Blood sugar concentration, or glucose level, refers to the amount of glucose present in the blood of a human or animal. Normally, in mammals the blood glucose level is maintained at a reference range between about 3.6 and 5.8 mM (mmol/l). It is tightly regulated as a part of metabolic homeostasis.
Humans carry around with them, often abundantly so, at least two kinds of fat tissue: white and brown. White fat cells are essentially inert containers for energy stored in the form of a single large, oily droplet.
Promising news in the effort to develop drugs to treat obesity: University of Virginia scientists have identified 14 genes that can cause and three that can prevent weight gain. The findings pave the way for treatments to combat a health problem that affects more than 40% of American adults.
A recent study has proposed that taking an extremely low-calorie whey protein microgel shot 15 minutes before a meal decreases post-meal blood sugar spikes.
A synthetic aftertaste might not be the only side effect of switching to diet soda, especially if you're trying to lose weight.
Time-restricted eating (TRE) is a dietary regimen in which eating is restricted to particular hours. It has received great attention in weight-loss circles.
The gut and the brain communicate with each other in order to adapt satiety and blood sugar levels during food consumption. The vagus nerve is an important communicator between these two organs.
Researchers revealed a predicted causative role for certain cell types in type 1 diabetes by examining its genetic foundations.
For all their importance as a breakthrough treatment, the cancer immunotherapies known as checkpoint inhibitors still only benefit a small minority of patients, perhaps 15 percent across different types of cancer. Moreover, doctors cannot accurately predict which of their patients will respond.
A Brazilian study published in the journal Molecular Human Reproduction helps understand why obese mothers tend to have children with a propensity to develop the metabolic disease during their lifetime, as suggested by previous research.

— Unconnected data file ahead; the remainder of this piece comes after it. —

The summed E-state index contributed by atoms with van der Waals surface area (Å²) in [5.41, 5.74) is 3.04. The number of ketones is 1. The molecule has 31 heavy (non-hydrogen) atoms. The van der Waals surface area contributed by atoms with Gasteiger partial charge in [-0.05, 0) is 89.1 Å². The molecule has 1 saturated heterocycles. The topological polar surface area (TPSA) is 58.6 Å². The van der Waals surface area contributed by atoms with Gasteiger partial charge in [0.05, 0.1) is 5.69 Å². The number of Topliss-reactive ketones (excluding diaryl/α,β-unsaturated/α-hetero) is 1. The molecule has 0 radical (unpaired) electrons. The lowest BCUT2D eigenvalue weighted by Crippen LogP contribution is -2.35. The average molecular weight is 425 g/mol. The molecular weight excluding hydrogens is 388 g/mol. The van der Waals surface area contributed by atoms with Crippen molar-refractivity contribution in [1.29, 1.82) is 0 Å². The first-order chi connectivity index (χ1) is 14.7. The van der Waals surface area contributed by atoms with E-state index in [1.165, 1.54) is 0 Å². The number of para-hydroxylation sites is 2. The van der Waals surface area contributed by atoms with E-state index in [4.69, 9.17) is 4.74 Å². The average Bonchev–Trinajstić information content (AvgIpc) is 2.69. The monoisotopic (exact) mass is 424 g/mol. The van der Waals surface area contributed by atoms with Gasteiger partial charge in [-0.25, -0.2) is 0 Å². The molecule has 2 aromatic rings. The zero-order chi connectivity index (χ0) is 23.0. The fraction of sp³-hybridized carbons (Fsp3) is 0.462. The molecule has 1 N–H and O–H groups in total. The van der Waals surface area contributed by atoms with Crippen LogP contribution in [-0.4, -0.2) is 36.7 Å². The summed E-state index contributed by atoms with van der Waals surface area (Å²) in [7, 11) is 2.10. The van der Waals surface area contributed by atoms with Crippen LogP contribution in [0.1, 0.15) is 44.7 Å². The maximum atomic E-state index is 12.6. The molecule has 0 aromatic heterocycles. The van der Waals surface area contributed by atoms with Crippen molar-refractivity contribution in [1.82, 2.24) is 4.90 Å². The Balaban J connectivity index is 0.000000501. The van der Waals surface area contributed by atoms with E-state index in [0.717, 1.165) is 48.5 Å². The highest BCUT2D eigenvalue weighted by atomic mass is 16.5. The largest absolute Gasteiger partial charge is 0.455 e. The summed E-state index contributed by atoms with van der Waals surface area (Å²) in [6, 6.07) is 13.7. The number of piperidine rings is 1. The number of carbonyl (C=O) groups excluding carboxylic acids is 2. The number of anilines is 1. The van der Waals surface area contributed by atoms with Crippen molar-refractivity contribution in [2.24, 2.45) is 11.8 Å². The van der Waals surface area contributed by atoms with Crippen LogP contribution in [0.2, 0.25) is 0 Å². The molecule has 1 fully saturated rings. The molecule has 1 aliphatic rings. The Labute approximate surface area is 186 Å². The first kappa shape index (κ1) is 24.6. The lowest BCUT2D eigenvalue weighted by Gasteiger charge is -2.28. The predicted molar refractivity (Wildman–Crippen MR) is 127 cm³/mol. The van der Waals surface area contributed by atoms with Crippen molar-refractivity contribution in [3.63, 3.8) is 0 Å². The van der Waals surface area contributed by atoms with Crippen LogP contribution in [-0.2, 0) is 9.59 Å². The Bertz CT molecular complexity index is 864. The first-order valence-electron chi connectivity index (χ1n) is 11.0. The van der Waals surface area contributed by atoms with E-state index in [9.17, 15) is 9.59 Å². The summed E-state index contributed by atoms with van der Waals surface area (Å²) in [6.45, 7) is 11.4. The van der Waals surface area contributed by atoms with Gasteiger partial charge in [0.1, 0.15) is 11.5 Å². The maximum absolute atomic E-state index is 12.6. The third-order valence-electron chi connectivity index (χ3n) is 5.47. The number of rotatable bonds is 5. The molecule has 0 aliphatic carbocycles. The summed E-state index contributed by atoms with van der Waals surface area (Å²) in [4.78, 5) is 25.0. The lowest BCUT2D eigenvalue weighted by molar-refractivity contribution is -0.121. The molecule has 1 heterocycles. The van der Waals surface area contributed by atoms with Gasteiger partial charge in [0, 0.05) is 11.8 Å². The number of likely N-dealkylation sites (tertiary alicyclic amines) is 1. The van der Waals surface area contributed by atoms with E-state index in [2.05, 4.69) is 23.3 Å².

Metabolites are essentially organic molecules that are formed or participate during the biochemical reactions that continuously occur in an organism.
Diets rich in healthy and plant-based foods encourage the presence of gut microbes that are linked to a lower risk of common illnesses including heart disease, research has found.
Researchers at the University of Colorado Anschutz Medical Campus have discovered that fructose stimulates the release of vasopressin, a hormone linked to obesity and diabetes.
New treatments for metabolic diseases, such as type 2 diabetes, could emerge from a study of how a single enzyme controls the growth of the pancreatic cells that produce insulin.
A study conducted by researchers at São Paulo State University (UNESP) suggests that irisin, a hormone secreted from muscles in response to exercise, could have a therapeutic effect on COVID-19 patients.
A rice-based diet is a traditional food among certain east-Asian population and has ushered in several genomic adaptations that may play a role in obesity.
For patients who receive a heart transplant in the near future, the old adage, "Good things come in small packages," may become words to live by.
Slight variations in individual muscle cell contractions enable the whole muscle to bend with more precision and control.
The brain plays a major role in controlling our blood glucose levels. In type 2 diabetics this glucose metabolism brain control is often dysfunctional. Genetic components for this phenomenon have so far remained elusive.
Researchers have made a significant advancement in the quest for a safe, effective treatment for type 1 diabetes.
A simple blood test that does not require overnight fasting has been found to be an accurate screening tool for identifying youth at risk for type 2 diabetes and heart disease risk later in life, according to a study from researchers at the Johns Hopkins Bloomberg School of Public Health.